These two ladies were the sisters of Sir Arthur Somers. They were kind and wise; kind in wishing to spread happiness among their poor neighbors, and wise in wishing these people to be happy in their own way. They did not wish to manage them, but only to help them. As Sir Arthur was always willing to aid his sisters, it seemed as if they would prove a blessing in in the village near which they had come to live. When Susan took leave of the ladies, she was told they would call at her home that evening at six o'clock. Such a grand event as Susan's visit to the Abbey soon became known to Barbara Case and her maid, and together they watched for her return.

"There she is! She has just gone into her garden," cried Bab; "we'll run in at once and hear all about it."

Susan was gathering some marigolds and parsley for her mother's soup. "Well, Susan, and how are things going with you to-day?" asked Barbara.

"My mother is rather better, she says; thank you, ma'am."

"'Ma'am, how polite we have grown all of a sudden!" said Bab, winking at her maid. "One can see you have been in good company. Come, tell us all about it."

"Did you see the ladies themselves," asked Betty, "or only the housekeeper?"

"What room were you in?" went on Bab. "Did you see Miss Somers or Sir Arthur?"

"Miss Somers," replied Susan.

"Betty, she saw Miss Somers! I must hear about it. Susan, stop gathering those things, and have a chat with us."

"I can't indeed, Miss Barbara, for my mother wants her soup, and I am in a hurry." And Susan ran home.

"Would you believe it, her head is full of soup now?" said Bab to her maid. "She seems to think nothing of her visit to the Abbey. My papa may well call her Simple Susan. But simple or not I mean to get what I want out of her. Maybe when she has settled the grand matter of the soup, she'll be able to speak. I'll step in and ask to see her mother. That will put her in a good humor in a trice."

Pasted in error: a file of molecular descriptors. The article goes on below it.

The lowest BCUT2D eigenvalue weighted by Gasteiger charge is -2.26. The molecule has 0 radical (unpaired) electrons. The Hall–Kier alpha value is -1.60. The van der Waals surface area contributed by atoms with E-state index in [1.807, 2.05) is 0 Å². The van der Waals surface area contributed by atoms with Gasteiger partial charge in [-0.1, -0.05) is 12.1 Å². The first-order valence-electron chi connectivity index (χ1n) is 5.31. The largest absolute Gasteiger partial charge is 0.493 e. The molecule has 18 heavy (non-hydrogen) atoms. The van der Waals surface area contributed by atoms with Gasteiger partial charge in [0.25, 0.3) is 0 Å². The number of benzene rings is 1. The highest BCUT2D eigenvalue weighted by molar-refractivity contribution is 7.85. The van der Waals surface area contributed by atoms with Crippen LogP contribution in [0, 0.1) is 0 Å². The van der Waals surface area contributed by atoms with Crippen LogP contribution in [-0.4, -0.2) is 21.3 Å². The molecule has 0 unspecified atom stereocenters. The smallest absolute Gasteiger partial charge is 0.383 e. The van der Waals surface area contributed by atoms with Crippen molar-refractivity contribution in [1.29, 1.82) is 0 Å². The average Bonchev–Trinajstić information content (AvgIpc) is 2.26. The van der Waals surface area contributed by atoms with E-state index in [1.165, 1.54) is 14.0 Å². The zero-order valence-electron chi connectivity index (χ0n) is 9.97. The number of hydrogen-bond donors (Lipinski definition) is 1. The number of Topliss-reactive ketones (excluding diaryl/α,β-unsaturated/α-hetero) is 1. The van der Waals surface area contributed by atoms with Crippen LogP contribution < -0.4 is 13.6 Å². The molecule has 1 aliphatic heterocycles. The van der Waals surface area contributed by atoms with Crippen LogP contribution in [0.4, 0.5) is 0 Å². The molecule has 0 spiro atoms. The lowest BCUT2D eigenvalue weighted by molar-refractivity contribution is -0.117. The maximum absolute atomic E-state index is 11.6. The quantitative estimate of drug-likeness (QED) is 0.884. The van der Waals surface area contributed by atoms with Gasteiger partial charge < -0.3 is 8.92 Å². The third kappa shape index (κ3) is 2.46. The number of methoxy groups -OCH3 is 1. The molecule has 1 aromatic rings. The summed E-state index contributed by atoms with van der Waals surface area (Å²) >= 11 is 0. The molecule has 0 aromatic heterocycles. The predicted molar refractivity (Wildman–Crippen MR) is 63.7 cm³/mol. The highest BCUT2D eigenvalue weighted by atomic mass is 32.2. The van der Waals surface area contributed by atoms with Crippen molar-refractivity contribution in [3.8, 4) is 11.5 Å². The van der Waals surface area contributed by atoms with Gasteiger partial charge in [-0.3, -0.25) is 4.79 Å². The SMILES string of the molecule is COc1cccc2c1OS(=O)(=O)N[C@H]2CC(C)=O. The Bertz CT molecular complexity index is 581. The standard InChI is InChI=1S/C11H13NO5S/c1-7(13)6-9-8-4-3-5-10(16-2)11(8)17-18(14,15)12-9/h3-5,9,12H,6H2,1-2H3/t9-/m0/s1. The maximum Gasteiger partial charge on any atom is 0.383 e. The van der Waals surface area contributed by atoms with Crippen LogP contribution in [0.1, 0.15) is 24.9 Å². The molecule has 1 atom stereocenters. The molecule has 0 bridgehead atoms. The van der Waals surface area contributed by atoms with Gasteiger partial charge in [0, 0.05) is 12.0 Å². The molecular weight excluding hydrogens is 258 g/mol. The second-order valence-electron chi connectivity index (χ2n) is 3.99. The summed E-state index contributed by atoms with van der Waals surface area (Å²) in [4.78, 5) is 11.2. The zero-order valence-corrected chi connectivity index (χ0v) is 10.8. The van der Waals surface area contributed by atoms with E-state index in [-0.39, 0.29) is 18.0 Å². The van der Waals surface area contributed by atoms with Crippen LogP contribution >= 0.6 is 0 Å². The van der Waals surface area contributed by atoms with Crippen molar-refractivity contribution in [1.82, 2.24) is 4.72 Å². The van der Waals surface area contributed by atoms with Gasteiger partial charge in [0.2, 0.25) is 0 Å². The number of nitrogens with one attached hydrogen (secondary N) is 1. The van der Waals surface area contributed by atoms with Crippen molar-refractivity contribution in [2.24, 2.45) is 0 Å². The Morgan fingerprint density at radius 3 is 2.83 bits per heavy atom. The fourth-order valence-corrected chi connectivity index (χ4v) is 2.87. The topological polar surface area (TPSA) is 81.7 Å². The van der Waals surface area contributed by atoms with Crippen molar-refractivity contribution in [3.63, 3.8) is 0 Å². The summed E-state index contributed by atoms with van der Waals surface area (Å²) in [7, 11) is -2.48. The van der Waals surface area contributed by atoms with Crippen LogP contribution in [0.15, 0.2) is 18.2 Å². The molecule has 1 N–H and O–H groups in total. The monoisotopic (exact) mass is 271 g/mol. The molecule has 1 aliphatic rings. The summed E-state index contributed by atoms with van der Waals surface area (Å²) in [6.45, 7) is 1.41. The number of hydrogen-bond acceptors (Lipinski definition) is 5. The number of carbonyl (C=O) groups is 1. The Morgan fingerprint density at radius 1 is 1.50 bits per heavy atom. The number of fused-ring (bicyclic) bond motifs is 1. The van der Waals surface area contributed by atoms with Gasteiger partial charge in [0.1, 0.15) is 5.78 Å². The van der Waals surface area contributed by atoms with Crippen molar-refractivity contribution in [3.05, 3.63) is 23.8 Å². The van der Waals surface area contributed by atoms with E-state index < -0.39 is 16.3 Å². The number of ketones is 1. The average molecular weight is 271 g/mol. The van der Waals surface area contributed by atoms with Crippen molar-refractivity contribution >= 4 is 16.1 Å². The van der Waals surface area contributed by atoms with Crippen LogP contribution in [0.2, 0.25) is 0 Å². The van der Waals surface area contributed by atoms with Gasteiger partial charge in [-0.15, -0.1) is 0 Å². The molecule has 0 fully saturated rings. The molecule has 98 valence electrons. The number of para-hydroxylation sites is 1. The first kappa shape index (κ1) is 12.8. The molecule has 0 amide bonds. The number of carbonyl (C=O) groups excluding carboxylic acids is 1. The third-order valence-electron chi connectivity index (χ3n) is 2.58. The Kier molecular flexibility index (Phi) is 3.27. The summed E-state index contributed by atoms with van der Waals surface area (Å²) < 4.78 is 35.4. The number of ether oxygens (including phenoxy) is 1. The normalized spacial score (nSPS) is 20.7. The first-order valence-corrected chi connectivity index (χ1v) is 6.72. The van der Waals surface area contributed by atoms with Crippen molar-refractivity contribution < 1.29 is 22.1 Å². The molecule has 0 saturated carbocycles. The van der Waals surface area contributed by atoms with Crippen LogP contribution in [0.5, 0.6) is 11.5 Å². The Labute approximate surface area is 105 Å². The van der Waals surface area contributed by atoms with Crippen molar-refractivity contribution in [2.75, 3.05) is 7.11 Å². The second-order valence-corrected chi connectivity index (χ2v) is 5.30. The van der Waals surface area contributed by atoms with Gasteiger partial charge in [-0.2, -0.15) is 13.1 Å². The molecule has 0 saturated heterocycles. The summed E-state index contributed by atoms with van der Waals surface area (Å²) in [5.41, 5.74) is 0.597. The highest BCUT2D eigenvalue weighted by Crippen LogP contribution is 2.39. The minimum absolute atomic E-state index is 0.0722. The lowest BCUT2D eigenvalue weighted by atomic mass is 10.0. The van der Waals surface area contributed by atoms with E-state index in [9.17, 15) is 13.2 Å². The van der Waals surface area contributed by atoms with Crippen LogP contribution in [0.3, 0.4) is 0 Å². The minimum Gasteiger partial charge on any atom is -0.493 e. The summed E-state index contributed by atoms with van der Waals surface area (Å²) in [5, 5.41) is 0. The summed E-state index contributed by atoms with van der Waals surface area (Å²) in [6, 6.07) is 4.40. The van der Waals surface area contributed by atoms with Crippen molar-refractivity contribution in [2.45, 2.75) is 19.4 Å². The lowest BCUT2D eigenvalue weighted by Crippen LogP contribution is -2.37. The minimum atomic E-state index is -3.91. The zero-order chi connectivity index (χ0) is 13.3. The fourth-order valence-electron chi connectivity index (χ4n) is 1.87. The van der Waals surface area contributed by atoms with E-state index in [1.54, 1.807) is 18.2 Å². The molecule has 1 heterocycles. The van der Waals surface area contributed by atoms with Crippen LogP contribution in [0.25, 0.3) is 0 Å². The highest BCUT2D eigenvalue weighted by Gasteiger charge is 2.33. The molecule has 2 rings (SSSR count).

Barbara went to the cottage and found Susan standing over a pot on the fire. "Is the soup ready?" she asked. "I'll wait till you take it in to your mother and go in with you. I want to ask her how she is, myself."

"Sit down then, miss," said Susan, "I have put in the parsley, so the soup is nearly ready."

Barbara sat down and plied Susan with questions. How was Miss Somers dressed? Were the sisters dressed alike? What were they having for dinner at the Abbey? Above all, what could Miss Somers mean by saying she would call at Farmer Price's cottage at six o'clock that evening? "What do you think she could mean?" asked Barbara.

"What she said," replied Susan, "that she would be here at six o'clock."

"That's plain enough," said Barbara, "but what else do you think she meant? People, you know, often mean more or less than they say."

"They do," answered Susan, with a smile that made Barbara guess of whom she was thinking.

But Bab did not mean Susan to know that she guessed, so she said, "I suppose you think that Miss Somers meant more than she said?"